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Plan now for a fall pea crop

Peas grow well in spring or fall
Peas grow well in spring or fall
R. MacGregor

Northern New Jersey gardeners and other folks in Zone 6 have recently reaped a bumper crop of peas. Depending on the variety they may have another week or so to enjoy their crop. But, what about the remainder of the year? Is it already time to march back to the produce aisle in the local supermarket?

No, not at all. Peas, as it turns out to almost everyone's delight are as fine a producing crop, if not even more prolific, in fall as they are in the spring.

Determining when to plant is as easy as steaming fresh peas. Reading the information on a packet of Green Arrow peas – available at Livingston Seed and other vendors as well – reveals a maturation date of 68 to 75 days. This means that allowing 5 days for germination and using the longer maturation date to be safe, sowing should take place about 80 days prior to the first likely frost date.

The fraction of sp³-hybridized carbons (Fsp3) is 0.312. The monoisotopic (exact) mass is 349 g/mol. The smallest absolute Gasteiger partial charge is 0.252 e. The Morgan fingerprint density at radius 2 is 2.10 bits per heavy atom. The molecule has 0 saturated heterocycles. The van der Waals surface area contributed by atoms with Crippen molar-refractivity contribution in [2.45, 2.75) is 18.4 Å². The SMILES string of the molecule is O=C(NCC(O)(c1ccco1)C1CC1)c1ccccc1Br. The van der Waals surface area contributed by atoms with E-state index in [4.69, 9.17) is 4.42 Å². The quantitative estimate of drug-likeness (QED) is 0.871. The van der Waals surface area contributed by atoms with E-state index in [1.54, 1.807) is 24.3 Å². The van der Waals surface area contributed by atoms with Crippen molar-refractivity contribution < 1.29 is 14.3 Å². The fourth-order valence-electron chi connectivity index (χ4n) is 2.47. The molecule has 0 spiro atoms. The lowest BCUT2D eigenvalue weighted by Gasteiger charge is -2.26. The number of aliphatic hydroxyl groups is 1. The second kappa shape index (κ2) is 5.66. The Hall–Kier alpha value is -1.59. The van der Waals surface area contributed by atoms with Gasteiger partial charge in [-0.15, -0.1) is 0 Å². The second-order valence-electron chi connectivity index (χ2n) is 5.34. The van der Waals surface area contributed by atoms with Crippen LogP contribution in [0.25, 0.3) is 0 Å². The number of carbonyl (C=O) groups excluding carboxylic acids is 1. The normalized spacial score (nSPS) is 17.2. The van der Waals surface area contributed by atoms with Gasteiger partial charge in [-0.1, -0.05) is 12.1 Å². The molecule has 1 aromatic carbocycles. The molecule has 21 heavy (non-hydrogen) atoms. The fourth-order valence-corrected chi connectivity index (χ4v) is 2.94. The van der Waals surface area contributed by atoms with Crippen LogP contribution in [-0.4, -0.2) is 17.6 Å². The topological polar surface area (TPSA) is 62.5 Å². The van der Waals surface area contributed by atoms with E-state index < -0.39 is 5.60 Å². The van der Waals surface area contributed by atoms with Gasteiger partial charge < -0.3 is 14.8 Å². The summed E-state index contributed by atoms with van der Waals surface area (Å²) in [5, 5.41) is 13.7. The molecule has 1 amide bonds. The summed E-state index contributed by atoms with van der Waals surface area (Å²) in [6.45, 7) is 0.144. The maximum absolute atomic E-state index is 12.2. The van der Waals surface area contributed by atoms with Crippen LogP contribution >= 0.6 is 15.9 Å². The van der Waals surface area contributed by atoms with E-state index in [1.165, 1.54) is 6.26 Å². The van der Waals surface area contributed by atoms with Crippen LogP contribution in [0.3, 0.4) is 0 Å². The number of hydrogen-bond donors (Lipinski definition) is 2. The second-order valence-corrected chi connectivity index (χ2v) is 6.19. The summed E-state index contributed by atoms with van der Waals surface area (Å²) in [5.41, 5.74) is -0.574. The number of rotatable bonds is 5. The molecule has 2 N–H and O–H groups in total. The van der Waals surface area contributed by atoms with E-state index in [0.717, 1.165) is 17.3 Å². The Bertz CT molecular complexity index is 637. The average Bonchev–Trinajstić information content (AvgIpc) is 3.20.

October 5th is a good rule of thumb date for a first possible frost in Zone 6. Counting back we find that July 15 is just about an ideal sowing date.

If this timeline is coming at you a little too fast, there are other peas with shorter maturation dates, some as little as 60 days which allows the more sedate gardener a full month to purchase his seed and plan his plot.

Don't forget the essential requirements for planting peas - Pisum sativum to botanists - any time of year, spring or fall. Peas will require well drained fertile soil, but they will almost never require fertilizer. As nitrogen fixing plants peas are well adapted to work with the nutrients present in any naturally fertile soil. Compost is always a good and usually the only required soil amendment.

Full sun is necessary as is regular watering. Trellising is also beneficial, keeping the vines out of ground contact and thereby minimizing the likelihood of disease or insect damage. Utilizing the garden fence as a trellis works very well indeed, and brings the tender vines up into the sunlight and air where they can grow best.

Happy second crop!

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